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www.william-shakespeare.info/william-shakespeare-children-and-grandchildren.htm

What we know about Shakespeare's children is listed above. However, in the light of recent discoveries this may not include an illegitimate child many believe the result of Anne Hathaway and Sir Frances Bacon getting it on in Stratford while William was in London putting asses on seats at the Globe Theater.

In 2005, a package of manuscripts was found in High-Wycombe-on-Tyne with Shakespeare's name on them. To clarify this – an old house was being renovated and, in stripping off the wallpaper, it was found this wall paper was, in fact, original material written by William Shakespeare's illegitimate son, PDQ, aka PDQ Bard, the ale-drinking sot.

At the beginning of this series I must credit my collaborator Dr. Peter Schickele of the University of Hoople at North Dakota for his sterling work in assembling the work of PDQ Bach and aiding in this venture of Elizabethan posy. If you wish to find out more about Dr. Schickele's work on PDQ Back, google for it. What am I, your servant?

What is known about PDQ Bard is not much. There is a reference to him in The Elizabethan Chronicles as someone who drank a whole yard of ale in one gulp and subsequent projectile vomiting but beyond that little. What we do have are copies of his plays and there is some question to their provenance. For instance, Romeo and Juliet and Jay and Silent Bob seems to have many off-date cultural references. Nonetheless, our quest is not to question his play's titles (another being The Merchant of Wal-Mart) but to examine his fascination with his father's character, Feste.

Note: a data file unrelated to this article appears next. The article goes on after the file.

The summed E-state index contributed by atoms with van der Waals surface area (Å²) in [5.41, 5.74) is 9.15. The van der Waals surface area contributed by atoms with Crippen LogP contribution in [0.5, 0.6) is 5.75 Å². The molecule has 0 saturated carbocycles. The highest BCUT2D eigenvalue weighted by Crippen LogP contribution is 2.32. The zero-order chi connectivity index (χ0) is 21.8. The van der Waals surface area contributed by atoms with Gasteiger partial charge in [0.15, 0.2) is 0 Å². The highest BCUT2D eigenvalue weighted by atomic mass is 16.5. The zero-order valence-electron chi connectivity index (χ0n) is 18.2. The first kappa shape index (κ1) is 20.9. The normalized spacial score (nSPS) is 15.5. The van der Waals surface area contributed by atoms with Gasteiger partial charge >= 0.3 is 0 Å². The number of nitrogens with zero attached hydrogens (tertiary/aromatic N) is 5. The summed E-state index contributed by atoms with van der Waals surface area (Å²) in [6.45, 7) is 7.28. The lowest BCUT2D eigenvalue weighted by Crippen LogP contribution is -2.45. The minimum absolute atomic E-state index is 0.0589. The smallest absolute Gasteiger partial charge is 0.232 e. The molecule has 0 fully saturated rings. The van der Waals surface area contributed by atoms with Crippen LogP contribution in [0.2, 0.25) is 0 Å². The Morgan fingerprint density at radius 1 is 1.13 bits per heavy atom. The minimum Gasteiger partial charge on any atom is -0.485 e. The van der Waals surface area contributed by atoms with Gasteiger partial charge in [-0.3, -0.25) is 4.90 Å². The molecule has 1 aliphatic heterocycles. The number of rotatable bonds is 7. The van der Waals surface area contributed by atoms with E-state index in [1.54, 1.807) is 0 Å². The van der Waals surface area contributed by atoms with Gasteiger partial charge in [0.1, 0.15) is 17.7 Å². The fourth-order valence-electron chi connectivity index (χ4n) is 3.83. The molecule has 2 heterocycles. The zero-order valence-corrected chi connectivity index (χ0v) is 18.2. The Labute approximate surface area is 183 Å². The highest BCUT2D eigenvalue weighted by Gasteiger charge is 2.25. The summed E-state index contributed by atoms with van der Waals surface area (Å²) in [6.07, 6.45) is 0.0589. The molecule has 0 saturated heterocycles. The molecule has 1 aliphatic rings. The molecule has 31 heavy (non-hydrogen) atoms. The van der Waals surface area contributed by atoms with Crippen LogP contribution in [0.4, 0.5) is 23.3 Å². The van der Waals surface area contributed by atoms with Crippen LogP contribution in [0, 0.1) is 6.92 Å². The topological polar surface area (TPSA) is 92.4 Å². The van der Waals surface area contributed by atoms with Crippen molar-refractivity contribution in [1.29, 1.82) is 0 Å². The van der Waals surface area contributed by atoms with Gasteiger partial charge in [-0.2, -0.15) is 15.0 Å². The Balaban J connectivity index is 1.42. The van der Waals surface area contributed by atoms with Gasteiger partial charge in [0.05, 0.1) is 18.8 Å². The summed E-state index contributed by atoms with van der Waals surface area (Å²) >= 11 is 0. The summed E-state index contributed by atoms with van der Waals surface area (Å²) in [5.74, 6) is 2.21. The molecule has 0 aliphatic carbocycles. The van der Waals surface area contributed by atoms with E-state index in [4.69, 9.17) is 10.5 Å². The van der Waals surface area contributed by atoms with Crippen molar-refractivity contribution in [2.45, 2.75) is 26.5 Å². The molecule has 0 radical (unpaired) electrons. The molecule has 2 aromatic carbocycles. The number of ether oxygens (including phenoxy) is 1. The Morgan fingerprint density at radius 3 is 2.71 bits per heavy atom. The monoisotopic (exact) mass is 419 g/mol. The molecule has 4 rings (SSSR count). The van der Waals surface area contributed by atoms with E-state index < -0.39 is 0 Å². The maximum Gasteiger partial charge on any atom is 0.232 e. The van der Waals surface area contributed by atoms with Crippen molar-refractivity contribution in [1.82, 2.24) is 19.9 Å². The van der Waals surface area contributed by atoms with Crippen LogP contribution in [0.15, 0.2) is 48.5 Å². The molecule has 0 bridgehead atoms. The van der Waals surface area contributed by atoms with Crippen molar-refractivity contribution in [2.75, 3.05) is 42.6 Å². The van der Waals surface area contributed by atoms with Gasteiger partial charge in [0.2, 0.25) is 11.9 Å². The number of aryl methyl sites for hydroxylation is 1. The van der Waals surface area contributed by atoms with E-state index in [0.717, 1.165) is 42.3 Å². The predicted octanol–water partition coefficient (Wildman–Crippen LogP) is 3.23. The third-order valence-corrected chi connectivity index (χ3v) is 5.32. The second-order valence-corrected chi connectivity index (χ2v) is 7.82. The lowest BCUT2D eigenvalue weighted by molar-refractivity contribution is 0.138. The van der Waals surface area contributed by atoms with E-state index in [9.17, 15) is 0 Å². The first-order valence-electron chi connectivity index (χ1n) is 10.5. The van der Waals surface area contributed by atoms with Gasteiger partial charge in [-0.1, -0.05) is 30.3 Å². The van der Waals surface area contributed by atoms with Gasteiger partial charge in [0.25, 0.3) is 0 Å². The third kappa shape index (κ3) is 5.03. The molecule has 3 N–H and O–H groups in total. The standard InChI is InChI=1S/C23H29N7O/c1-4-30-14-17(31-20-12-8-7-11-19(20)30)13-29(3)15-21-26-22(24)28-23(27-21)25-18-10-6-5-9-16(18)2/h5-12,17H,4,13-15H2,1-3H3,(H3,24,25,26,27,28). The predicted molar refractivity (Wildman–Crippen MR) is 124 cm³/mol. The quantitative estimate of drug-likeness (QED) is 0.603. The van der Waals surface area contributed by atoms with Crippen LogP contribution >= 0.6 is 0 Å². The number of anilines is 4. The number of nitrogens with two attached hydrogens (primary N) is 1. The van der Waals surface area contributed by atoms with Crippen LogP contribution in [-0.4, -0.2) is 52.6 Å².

In William Shakespeare's Feste we have a character of a privileged Fool able to give a greater understanding of other characters' motives and unintended consequences. In PDQ Bard's Feste we see a similar vein yet an overlay of broader political commentary. An example:

Feste: “On the fields of Agincourt was seen valor and sacrifice
Yet what means was used to bring the armies together but artifice of reason.
New weapons of great obliteration were said of being in their hands yet once the battle fought,
None to be found.”


This post is the beginning of what I promised to TMFTwitty: a broadening and greater depth into understanding Feste. Right now we are working on a roll of wallpaper (one side 'Roses at Sunset', the other PDQ Bard's Julius Caesar: The Salad Days).

More to come.

MichaelR


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